As phones get smarter keeping kids safe gets harder
Mobile content regulation won't keep our kids safe, says regular commentator Bill Thompson.
When the MPs on the House of Commons Select Committee on Culture, Media and Sport called for greater control over online content to protect young people from exposure to inappropriate material they were roundly criticised for failing to understand how the internet works.
Suggestions that content-hosting sites like YouTube and Flickr should review material before they were posted were especially ridiculed. Observer columnist John Naughton pointed out that at Flickr, "uploads have been between 1,400 and 4,500 images a minute", making the task somewhat less manageable than the committee seemed to realise.
But a couple of weeks later telecoms regulator Ofcom has agreed that content delivered to mobile phones should continue to be restricted. It suggested that although the current self-regulatory scheme managed by the Independent Mobile Classification Body is working it could be made a bit stronger in some ways.
Yet nobody is writing angry blog posts about how foolish Ofcom is, or how the mobile operators are taking away our online freedoms by limiting access to some types of material, and in fact the general view is that Ofcom and the mobile industry are doing it right, and the system just needs to be tweaked.
The reason is that the filters and controls Ofcom is talking about only apply to content that is provided by the mobile operators themselves, either directly or through third party providers they have done deals with.
Age-based filtering of these games and videos and news services was introduced four years ago when content providers such as Bango realised that self-regulation in this area was not only politically astute but also morally the right thing to do.
It persuaded the mobile operators to sign up to a scheme through which it flags "adult" content it provides, with networks restricting access unless the phone is registered to someone over 18.
It's not a perfect system, as contract phones are unrestricted so parents who give them to their kids need to tell the network operator to block them, but it has certainly been effective in keeping the mobile operators out of trouble with the regulator.
And of course it doesn't apply to "user-generated" content such as photos taken with phones and exchanged by MMS and Bluetooth, so the mobile safety advice from children's charities like Childnet International is still needed.
But it provides a model for reasonably sensible content management that seems to offer a good degree of protection without constraining other users.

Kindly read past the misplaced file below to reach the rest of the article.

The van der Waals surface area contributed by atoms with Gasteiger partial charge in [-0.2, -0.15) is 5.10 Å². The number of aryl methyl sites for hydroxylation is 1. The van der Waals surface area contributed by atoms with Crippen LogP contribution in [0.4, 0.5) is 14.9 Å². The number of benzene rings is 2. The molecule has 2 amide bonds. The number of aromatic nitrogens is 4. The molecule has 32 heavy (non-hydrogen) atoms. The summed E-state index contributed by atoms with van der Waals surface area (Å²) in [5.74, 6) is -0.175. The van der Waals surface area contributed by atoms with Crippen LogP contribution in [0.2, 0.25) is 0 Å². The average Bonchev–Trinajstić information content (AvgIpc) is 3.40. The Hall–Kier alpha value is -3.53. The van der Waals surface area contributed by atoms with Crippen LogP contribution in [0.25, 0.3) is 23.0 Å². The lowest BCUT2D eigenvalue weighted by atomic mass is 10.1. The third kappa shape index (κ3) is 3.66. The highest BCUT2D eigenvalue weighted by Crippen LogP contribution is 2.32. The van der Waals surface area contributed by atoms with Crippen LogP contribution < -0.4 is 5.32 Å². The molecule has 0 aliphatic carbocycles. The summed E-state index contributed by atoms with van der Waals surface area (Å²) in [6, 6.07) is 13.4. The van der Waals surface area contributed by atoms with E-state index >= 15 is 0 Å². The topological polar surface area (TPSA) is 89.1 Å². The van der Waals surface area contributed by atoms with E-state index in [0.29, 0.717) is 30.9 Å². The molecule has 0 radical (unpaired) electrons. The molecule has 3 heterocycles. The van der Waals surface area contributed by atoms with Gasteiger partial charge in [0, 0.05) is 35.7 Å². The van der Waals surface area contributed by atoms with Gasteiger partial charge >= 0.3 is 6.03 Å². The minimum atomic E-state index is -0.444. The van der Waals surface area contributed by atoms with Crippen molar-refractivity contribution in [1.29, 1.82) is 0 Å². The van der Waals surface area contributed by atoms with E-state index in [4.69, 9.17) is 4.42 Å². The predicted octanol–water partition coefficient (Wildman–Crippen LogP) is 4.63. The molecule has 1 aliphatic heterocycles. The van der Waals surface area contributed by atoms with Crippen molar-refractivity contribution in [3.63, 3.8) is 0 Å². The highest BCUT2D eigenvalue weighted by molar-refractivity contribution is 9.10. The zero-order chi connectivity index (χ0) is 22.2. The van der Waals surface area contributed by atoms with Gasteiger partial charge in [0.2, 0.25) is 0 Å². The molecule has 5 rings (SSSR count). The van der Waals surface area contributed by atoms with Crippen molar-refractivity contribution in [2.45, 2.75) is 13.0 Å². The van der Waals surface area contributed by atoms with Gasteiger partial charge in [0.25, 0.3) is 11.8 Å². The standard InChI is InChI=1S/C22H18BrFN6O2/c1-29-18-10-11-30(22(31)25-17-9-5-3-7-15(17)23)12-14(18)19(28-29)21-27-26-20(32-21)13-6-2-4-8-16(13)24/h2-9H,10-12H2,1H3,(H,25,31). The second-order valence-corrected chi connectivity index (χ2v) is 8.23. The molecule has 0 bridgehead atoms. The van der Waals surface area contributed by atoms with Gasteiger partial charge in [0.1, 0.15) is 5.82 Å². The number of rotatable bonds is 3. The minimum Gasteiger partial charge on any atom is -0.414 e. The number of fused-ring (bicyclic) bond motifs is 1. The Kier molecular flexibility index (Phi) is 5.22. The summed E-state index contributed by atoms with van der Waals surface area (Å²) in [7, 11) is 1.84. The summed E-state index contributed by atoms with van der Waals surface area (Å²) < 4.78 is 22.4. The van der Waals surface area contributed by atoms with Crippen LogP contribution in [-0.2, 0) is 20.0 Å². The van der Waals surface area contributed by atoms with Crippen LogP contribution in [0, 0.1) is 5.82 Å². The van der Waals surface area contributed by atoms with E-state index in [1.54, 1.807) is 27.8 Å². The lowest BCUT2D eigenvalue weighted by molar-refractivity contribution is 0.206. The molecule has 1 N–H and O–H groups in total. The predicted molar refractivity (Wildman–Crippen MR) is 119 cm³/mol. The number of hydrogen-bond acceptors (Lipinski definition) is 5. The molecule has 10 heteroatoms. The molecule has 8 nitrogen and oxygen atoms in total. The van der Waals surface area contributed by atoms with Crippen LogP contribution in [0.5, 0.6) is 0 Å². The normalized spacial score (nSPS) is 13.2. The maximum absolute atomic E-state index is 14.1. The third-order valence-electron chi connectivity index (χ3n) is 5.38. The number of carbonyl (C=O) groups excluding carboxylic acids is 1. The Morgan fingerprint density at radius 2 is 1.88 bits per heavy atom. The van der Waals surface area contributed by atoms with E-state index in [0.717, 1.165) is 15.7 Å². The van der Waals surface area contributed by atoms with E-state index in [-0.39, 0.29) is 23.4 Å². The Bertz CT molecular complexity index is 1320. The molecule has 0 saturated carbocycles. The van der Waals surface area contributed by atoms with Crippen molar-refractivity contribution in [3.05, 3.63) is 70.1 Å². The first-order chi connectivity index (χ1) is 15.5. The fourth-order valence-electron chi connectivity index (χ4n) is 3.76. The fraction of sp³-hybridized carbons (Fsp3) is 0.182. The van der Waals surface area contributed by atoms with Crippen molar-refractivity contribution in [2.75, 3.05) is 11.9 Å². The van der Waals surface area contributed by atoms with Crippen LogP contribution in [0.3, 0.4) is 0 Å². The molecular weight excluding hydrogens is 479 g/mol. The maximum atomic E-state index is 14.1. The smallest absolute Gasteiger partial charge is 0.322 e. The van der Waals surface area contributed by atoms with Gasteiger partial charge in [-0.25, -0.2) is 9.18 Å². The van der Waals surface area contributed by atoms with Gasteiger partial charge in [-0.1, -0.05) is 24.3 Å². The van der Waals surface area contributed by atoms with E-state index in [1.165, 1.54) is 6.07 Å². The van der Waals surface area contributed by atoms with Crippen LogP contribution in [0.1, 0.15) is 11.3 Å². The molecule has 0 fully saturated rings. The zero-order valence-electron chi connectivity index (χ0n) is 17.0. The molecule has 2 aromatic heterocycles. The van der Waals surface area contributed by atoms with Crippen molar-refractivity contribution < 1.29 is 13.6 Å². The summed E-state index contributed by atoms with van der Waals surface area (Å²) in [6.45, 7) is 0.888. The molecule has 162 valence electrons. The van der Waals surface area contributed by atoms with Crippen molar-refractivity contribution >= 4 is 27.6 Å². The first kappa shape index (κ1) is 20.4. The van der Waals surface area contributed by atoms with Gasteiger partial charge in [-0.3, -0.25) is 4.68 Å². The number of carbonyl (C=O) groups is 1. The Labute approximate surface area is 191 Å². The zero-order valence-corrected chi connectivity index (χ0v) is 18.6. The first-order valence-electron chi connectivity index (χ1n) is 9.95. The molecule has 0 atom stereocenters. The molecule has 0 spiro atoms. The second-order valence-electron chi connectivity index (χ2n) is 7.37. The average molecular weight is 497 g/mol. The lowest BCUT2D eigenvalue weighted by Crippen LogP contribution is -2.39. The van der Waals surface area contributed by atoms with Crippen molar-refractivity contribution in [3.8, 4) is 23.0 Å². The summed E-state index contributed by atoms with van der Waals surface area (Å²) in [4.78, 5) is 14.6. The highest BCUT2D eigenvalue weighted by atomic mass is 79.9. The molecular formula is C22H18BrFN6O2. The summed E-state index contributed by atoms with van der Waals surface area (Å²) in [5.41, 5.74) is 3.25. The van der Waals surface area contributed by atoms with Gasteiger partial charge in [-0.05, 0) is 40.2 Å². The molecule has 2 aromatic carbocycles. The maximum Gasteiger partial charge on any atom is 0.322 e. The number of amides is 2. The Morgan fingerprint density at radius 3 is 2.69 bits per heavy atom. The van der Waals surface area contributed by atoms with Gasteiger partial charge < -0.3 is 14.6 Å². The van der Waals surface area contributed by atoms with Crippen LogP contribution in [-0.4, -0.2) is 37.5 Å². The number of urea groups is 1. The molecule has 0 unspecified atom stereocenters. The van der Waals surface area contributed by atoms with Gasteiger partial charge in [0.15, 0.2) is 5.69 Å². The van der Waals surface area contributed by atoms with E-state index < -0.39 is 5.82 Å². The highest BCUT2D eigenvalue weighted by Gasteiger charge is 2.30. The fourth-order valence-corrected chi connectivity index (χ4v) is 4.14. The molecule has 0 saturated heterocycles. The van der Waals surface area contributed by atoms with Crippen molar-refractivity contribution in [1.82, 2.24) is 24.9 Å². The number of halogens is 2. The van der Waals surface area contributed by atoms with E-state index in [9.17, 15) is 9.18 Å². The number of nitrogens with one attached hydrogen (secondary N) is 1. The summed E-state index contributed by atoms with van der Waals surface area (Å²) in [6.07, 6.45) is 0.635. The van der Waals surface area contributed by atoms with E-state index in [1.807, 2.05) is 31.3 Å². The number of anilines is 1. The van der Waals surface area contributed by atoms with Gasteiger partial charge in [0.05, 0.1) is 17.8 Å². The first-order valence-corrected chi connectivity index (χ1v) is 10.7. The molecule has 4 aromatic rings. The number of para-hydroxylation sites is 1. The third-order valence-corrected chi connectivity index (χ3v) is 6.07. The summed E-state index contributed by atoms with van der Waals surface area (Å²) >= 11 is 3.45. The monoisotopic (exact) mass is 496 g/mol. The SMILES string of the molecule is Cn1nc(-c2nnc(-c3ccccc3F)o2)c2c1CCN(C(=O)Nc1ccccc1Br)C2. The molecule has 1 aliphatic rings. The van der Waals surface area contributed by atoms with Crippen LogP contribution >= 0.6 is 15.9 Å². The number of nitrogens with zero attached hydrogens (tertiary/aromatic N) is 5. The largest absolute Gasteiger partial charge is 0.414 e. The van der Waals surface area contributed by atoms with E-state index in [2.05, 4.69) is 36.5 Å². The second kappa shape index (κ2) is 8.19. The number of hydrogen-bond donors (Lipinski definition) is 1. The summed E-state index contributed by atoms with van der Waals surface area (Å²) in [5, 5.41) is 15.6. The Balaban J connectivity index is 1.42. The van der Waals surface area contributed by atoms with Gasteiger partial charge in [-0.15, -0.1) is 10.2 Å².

Unfortunately the guidance comes from a time when most mobiles were not up to running a proper web browser and the "mobile web" meant access to the relatively small number of websites inside the network providers own "walled garden".
The image quality available on the average phone would have left even hardcore pornographic images as an exercise in imaginative interpretation of a pixellated blur, if they were accessible at all.
Filtering systems have been show to work poorly with web content
With today's smartphones these constraints have gone, and as the differences dissolve and every phone turns into just another network node it may be difficult to retain the good aspects of the mobile content model.
The Mobile Broadband Group's code of practice recognises the problem, noting that "mobile operators have no control over the content that is offered on the internet" and agreeing only to "offer parents and carers the opportunity to apply a filter to the mobile operator's Internet access service so that the Internet content thus accessible is restricted".
But as we know from many years of painful experience, web filtering does not work. The filters either let through material that we would like blocked or, far more often, block material that is perfectly acceptable but happens to disagree with the political, cultural or religious standards of the companies behind the filtering tool chosen.
As we move from mobile content provided by the network operators to the content available over the internet all the carefully devised plans break down, and we are left with exactly the same problems that face parents who give their children laptops or let them use home computers. There are filters available, but they do not the job, yet turning them off means our children can look at sites we may not want them to see.
History seems to demonstrate that the way things work on a handset doesn't easily transfer across to the fuller browsing experience, as we've seen when it comes to paying for data and content.
Millions of us pay over the odds for the few bits that make up a text message, or the odd megabyte of e-mail downloaded to the phone, and the ringtone market was, for a while, a classic example of how to create value from nothing, while we refuse to shell out for even the best online news service.
When it comes to content filtering the problem is not that the audience won't pay, it is that all of the many arguments against regulating online content start to apply to mobile access.
Ofcom may just have given its approval to a system that will soon become irrelevant to the vast majority of mobile users, leaving parents still with no effective way to manage their children's access to online material.
Bill Thompson is an independent journalist and regular commentator on the BBC World Service programme Digital Planet.